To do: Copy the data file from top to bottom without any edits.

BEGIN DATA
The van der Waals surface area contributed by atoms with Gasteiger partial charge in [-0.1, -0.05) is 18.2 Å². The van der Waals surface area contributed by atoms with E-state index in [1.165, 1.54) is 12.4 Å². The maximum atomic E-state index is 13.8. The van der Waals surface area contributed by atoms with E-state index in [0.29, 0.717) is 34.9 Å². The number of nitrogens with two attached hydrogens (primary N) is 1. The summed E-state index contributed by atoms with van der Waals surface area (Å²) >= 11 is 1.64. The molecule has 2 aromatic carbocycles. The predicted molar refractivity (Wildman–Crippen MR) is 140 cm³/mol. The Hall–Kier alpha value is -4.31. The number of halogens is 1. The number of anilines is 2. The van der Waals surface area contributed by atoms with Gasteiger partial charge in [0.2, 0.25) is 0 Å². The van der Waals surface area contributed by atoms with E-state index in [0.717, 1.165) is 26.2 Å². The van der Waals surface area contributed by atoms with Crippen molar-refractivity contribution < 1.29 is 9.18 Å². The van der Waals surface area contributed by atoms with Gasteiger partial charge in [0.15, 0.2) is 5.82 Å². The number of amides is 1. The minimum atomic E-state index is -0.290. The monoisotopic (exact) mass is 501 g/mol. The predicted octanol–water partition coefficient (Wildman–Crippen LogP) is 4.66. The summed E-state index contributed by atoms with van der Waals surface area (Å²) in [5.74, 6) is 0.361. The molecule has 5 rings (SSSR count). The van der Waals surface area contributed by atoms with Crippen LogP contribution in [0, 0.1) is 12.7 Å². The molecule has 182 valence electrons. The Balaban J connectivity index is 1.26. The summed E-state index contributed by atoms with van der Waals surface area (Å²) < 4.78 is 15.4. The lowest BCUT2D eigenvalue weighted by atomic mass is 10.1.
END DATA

The van der Waals surface area contributed by atoms with Gasteiger partial charge in [-0.1, -0.05) is 18.2 Å². The van der Waals surface area contributed by atoms with E-state index in [1.165, 1.54) is 12.4 Å². The maximum atomic E-state index is 13.8. The van der Waals surface area contributed by atoms with E-state index in [0.29, 0.717) is 34.9 Å². The number of nitrogens with two attached hydrogens (primary N) is 1. The summed E-state index contributed by atoms with van der Waals surface area (Å²) >= 11 is 1.64. The molecule has 2 aromatic carbocycles. The predicted molar refractivity (Wildman–Crippen MR) is 140 cm³/mol. The Hall–Kier alpha value is -4.31. The number of halogens is 1. The number of anilines is 2. The van der Waals surface area contributed by atoms with Gasteiger partial charge in [0.2, 0.25) is 0 Å². The van der Waals surface area contributed by atoms with E-state index in [0.717, 1.165) is 26.2 Å². The van der Waals surface area contributed by atoms with Crippen molar-refractivity contribution < 1.29 is 9.18 Å². The van der Waals surface area contributed by atoms with Gasteiger partial charge in [0.15, 0.2) is 5.82 Å². The number of amides is 1. The minimum atomic E-state index is -0.290. The monoisotopic (exact) mass is 501 g/mol. The predicted octanol–water partition coefficient (Wildman–Crippen LogP) is 4.66. The summed E-state index contributed by atoms with van der Waals surface area (Å²) in [5.74, 6) is 0.361. The molecule has 5 rings (SSSR count). The van der Waals surface area contributed by atoms with Crippen LogP contribution in [0, 0.1) is 12.7 Å². The molecule has 182 valence electrons. The Balaban J connectivity index is 1.26. The summed E-state index contributed by atoms with van der Waals surface area (Å²) < 4.78 is 15.4. The lowest BCUT2D eigenvalue weighted by atomic mass is 10.1.